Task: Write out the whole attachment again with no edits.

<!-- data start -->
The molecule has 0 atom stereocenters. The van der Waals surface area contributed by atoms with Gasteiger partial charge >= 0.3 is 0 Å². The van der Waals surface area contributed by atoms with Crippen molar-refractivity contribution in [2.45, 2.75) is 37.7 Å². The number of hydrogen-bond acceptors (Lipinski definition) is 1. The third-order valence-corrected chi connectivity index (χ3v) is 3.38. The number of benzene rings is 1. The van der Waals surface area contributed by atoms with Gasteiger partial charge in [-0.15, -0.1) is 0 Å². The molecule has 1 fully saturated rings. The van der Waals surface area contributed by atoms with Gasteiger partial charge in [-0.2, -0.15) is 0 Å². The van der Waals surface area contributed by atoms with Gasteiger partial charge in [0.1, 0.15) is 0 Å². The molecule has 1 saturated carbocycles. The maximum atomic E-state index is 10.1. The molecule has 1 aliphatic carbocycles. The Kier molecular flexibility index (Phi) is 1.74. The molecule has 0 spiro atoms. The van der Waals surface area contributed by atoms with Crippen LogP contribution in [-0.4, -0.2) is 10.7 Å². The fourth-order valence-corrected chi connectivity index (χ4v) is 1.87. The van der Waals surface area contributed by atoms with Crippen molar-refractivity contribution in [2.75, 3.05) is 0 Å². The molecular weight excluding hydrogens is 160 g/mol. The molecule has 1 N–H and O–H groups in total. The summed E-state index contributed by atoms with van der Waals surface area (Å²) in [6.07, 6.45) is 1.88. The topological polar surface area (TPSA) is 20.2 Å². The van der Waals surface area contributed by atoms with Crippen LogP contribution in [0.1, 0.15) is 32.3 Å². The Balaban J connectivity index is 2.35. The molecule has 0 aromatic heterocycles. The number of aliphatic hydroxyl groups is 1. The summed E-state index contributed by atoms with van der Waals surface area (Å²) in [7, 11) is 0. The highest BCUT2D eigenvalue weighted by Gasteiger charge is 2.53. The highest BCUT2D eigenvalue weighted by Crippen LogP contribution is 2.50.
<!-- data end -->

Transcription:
The molecule has 0 atom stereocenters. The van der Waals surface area contributed by atoms with Gasteiger partial charge >= 0.3 is 0 Å². The van der Waals surface area contributed by atoms with Crippen molar-refractivity contribution in [2.45, 2.75) is 37.7 Å². The number of hydrogen-bond acceptors (Lipinski definition) is 1. The third-order valence-corrected chi connectivity index (χ3v) is 3.38. The number of benzene rings is 1. The van der Waals surface area contributed by atoms with Gasteiger partial charge in [-0.15, -0.1) is 0 Å². The molecule has 1 fully saturated rings. The van der Waals surface area contributed by atoms with Gasteiger partial charge in [-0.2, -0.15) is 0 Å². The van der Waals surface area contributed by atoms with Gasteiger partial charge in [0.1, 0.15) is 0 Å². The molecule has 1 saturated carbocycles. The maximum atomic E-state index is 10.1. The molecule has 1 aliphatic carbocycles. The Kier molecular flexibility index (Phi) is 1.74. The molecule has 0 spiro atoms. The van der Waals surface area contributed by atoms with Crippen LogP contribution in [-0.4, -0.2) is 10.7 Å². The fourth-order valence-corrected chi connectivity index (χ4v) is 1.87. The van der Waals surface area contributed by atoms with Crippen molar-refractivity contribution in [2.75, 3.05) is 0 Å². The molecular weight excluding hydrogens is 160 g/mol. The molecule has 1 N–H and O–H groups in total. The summed E-state index contributed by atoms with van der Waals surface area (Å²) in [6.07, 6.45) is 1.88. The topological polar surface area (TPSA) is 20.2 Å². The van der Waals surface area contributed by atoms with Crippen LogP contribution in [0.1, 0.15) is 32.3 Å². The Balaban J connectivity index is 2.35. The molecule has 0 aromatic heterocycles. The number of aliphatic hydroxyl groups is 1. The summed E-state index contributed by atoms with van der Waals surface area (Å²) in [7, 11) is 0. The highest BCUT2D eigenvalue weighted by Gasteiger charge is 2.53. The highest BCUT2D eigenvalue weighted by Crippen LogP contribution is 2.50.